About Thompson Springs
Thompson Springs is a tiny remnant of a town located on the old Highway 6 & 50 in the Utah deserts. The bright-colored rocks and gray slopes of the Book Cliffs rise prominently above the town immediately to the north. Thompson Canyon passes into the Book Cliffs and leads to the spring for which Thompson Springs is named, several miles up the canyon. The spring was named for E.W. Thompson, who lived near the spring and operated a sawmill.
In 1883 the Denver and Rio Grande Western Railroad was built along the base of the hills under the Book Cliffs. A station stop was established here and in 1890 a post office opened with the name Thompson’s. In 1911, a coal mining operation began in Sego Canyon, a tributary to Thompson Canyon. In the 1920’s, U.S. Highway 6 & 50 was built through Thompson, paralleling the train tracks, bringing travelers through the town.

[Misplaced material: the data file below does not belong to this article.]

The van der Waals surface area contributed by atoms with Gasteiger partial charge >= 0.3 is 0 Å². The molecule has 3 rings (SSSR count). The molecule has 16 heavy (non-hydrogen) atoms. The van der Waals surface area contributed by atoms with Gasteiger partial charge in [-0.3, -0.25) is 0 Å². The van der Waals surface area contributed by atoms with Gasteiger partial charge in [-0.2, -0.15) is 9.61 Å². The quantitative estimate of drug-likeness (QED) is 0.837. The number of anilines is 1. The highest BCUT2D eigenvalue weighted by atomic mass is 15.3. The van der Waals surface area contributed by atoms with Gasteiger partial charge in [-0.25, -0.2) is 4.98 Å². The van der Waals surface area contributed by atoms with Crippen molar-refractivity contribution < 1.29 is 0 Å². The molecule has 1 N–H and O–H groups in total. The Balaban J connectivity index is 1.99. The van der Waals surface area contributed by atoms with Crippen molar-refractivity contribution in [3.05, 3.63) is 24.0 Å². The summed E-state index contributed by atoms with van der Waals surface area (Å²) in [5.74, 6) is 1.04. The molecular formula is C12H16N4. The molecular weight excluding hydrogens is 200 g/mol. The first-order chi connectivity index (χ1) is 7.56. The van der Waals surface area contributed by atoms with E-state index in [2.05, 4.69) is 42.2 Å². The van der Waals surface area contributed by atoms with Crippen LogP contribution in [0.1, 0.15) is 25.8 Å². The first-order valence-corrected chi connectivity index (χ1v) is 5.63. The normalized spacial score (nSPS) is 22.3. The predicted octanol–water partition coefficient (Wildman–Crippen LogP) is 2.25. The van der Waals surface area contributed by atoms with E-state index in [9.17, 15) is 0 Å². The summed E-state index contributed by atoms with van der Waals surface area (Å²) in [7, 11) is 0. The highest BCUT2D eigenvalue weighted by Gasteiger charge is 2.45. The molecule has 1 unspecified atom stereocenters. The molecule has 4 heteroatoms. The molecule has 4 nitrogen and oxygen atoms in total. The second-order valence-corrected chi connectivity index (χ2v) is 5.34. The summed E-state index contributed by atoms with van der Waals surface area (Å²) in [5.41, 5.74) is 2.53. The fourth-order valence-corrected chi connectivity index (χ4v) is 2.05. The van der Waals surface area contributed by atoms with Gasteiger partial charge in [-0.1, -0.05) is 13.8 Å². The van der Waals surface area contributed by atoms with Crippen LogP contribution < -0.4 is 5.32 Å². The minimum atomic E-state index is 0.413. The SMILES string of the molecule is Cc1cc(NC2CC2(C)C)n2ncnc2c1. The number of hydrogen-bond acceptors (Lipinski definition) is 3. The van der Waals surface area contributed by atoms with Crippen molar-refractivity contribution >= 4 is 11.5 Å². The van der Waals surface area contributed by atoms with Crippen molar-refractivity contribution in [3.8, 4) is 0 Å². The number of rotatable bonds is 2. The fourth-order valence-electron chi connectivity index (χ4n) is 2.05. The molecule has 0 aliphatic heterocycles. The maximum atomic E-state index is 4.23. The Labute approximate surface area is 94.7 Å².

The mines closed around 1950, and in 1970 Interstate 70 was built, bypassing the town a mile to the south. The town began to decline and today many houses are abandoned, along with a motel and service station on the old highway. A modern gas station operates at the freeway interchange.
The population according to the 2010 census is 39. The elevation 5,145 feet above sea level. The nearest town is Green River, a good half hour’s drive to the west on the freeway. There are no other nearby towns. The Colorado River passes by several miles to the south, and the boundary of Arches National Park is also several miles to the south, although there is no nearby entrance to the park.
For More information
See the Wikipedia article on Thompson Springs.
a dirt road
Old Highway 6 & 50
Salt Valley Gorge Road
State Highway 94
Thompson Canyon Road
Valley City Road